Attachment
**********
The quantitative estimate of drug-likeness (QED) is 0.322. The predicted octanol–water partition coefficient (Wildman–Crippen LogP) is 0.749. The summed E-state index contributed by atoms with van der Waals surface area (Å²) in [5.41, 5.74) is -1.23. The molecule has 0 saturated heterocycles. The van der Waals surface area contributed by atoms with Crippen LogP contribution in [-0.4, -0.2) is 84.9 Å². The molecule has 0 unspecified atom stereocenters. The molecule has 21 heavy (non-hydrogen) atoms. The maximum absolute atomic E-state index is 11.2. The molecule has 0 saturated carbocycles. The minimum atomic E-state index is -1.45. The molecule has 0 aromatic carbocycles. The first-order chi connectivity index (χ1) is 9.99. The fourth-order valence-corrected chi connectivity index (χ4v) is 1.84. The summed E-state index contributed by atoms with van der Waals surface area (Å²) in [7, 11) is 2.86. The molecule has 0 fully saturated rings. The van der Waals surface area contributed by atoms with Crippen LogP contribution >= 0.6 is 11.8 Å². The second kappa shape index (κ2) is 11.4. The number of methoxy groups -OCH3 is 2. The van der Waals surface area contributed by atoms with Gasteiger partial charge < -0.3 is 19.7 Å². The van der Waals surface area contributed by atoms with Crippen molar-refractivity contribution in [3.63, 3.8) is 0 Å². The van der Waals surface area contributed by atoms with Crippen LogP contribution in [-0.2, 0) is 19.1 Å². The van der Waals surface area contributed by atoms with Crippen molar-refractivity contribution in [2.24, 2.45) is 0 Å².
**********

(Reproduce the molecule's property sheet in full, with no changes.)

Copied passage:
The quantitative estimate of drug-likeness (QED) is 0.322. The predicted octanol–water partition coefficient (Wildman–Crippen LogP) is 0.749. The summed E-state index contributed by atoms with van der Waals surface area (Å²) in [5.41, 5.74) is -1.23. The molecule has 0 saturated heterocycles. The van der Waals surface area contributed by atoms with Crippen LogP contribution in [-0.4, -0.2) is 84.9 Å². The molecule has 0 unspecified atom stereocenters. The molecule has 21 heavy (non-hydrogen) atoms. The maximum absolute atomic E-state index is 11.2. The molecule has 0 saturated carbocycles. The minimum atomic E-state index is -1.45. The molecule has 0 aromatic carbocycles. The first-order chi connectivity index (χ1) is 9.99. The fourth-order valence-corrected chi connectivity index (χ4v) is 1.84. The summed E-state index contributed by atoms with van der Waals surface area (Å²) in [7, 11) is 2.86. The molecule has 0 fully saturated rings. The van der Waals surface area contributed by atoms with Crippen LogP contribution >= 0.6 is 11.8 Å². The second kappa shape index (κ2) is 11.4. The number of methoxy groups -OCH3 is 2. The van der Waals surface area contributed by atoms with Gasteiger partial charge < -0.3 is 19.7 Å². The van der Waals surface area contributed by atoms with Crippen molar-refractivity contribution in [3.63, 3.8) is 0 Å². The van der Waals surface area contributed by atoms with Crippen LogP contribution in [-0.2, 0) is 19.1 Å². The van der Waals surface area contributed by atoms with Crippen molar-refractivity contribution in [2.24, 2.45) is 0 Å².